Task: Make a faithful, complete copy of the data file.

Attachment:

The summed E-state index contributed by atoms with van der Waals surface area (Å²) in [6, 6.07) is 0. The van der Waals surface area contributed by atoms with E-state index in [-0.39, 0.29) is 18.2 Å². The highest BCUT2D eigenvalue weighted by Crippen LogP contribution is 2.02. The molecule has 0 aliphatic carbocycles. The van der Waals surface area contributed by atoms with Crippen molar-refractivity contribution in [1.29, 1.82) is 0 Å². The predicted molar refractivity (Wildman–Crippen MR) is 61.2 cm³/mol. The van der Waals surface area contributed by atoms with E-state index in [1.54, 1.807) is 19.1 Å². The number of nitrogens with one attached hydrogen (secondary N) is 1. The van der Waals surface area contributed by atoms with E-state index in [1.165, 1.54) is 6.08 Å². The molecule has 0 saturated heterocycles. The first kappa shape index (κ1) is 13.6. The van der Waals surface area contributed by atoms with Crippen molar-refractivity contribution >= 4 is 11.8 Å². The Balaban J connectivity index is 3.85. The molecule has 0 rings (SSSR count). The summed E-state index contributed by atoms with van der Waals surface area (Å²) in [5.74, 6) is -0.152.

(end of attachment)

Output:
The summed E-state index contributed by atoms with van der Waals surface area (Å²) in [6, 6.07) is 0. The van der Waals surface area contributed by atoms with E-state index in [-0.39, 0.29) is 18.2 Å². The highest BCUT2D eigenvalue weighted by Crippen LogP contribution is 2.02. The molecule has 0 aliphatic carbocycles. The van der Waals surface area contributed by atoms with Crippen molar-refractivity contribution in [1.29, 1.82) is 0 Å². The predicted molar refractivity (Wildman–Crippen MR) is 61.2 cm³/mol. The van der Waals surface area contributed by atoms with E-state index in [1.54, 1.807) is 19.1 Å². The number of nitrogens with one attached hydrogen (secondary N) is 1. The van der Waals surface area contributed by atoms with E-state index in [1.165, 1.54) is 6.08 Å². The molecule has 0 saturated heterocycles. The first kappa shape index (κ1) is 13.6. The van der Waals surface area contributed by atoms with Crippen molar-refractivity contribution >= 4 is 11.8 Å². The Balaban J connectivity index is 3.85. The molecule has 0 rings (SSSR count). The summed E-state index contributed by atoms with van der Waals surface area (Å²) in [5.74, 6) is -0.152.